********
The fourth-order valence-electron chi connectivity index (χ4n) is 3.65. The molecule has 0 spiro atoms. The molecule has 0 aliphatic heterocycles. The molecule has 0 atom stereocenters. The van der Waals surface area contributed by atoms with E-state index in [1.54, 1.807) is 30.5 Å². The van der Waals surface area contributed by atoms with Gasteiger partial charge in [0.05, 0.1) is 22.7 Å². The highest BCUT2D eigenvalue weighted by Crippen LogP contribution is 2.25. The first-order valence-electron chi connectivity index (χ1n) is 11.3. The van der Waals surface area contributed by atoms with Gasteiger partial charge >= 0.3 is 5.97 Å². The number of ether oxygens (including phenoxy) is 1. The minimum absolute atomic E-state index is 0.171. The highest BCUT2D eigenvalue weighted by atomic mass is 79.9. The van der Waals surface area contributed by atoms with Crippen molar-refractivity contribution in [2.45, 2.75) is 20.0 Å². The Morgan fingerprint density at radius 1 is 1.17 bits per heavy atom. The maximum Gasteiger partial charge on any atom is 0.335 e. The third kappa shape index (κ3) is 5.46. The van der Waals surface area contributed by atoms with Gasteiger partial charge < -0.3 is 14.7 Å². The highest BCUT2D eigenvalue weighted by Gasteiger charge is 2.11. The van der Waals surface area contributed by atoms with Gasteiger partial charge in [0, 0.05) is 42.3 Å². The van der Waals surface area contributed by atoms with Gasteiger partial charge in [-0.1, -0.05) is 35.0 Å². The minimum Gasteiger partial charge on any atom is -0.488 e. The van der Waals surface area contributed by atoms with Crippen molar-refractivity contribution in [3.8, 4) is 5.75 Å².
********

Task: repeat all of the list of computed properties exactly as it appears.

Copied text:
The fourth-order valence-electron chi connectivity index (χ4n) is 3.65. The molecule has 0 spiro atoms. The molecule has 0 aliphatic heterocycles. The molecule has 0 atom stereocenters. The van der Waals surface area contributed by atoms with E-state index in [1.54, 1.807) is 30.5 Å². The van der Waals surface area contributed by atoms with Gasteiger partial charge in [0.05, 0.1) is 22.7 Å². The highest BCUT2D eigenvalue weighted by Crippen LogP contribution is 2.25. The first-order valence-electron chi connectivity index (χ1n) is 11.3. The van der Waals surface area contributed by atoms with Gasteiger partial charge >= 0.3 is 5.97 Å². The number of ether oxygens (including phenoxy) is 1. The minimum absolute atomic E-state index is 0.171. The highest BCUT2D eigenvalue weighted by atomic mass is 79.9. The van der Waals surface area contributed by atoms with Crippen molar-refractivity contribution in [2.45, 2.75) is 20.0 Å². The Morgan fingerprint density at radius 1 is 1.17 bits per heavy atom. The maximum Gasteiger partial charge on any atom is 0.335 e. The third kappa shape index (κ3) is 5.46. The van der Waals surface area contributed by atoms with Gasteiger partial charge < -0.3 is 14.7 Å². The highest BCUT2D eigenvalue weighted by Gasteiger charge is 2.11. The van der Waals surface area contributed by atoms with Gasteiger partial charge in [0, 0.05) is 42.3 Å². The van der Waals surface area contributed by atoms with Gasteiger partial charge in [-0.1, -0.05) is 35.0 Å². The minimum Gasteiger partial charge on any atom is -0.488 e. The van der Waals surface area contributed by atoms with Crippen molar-refractivity contribution in [3.8, 4) is 5.75 Å².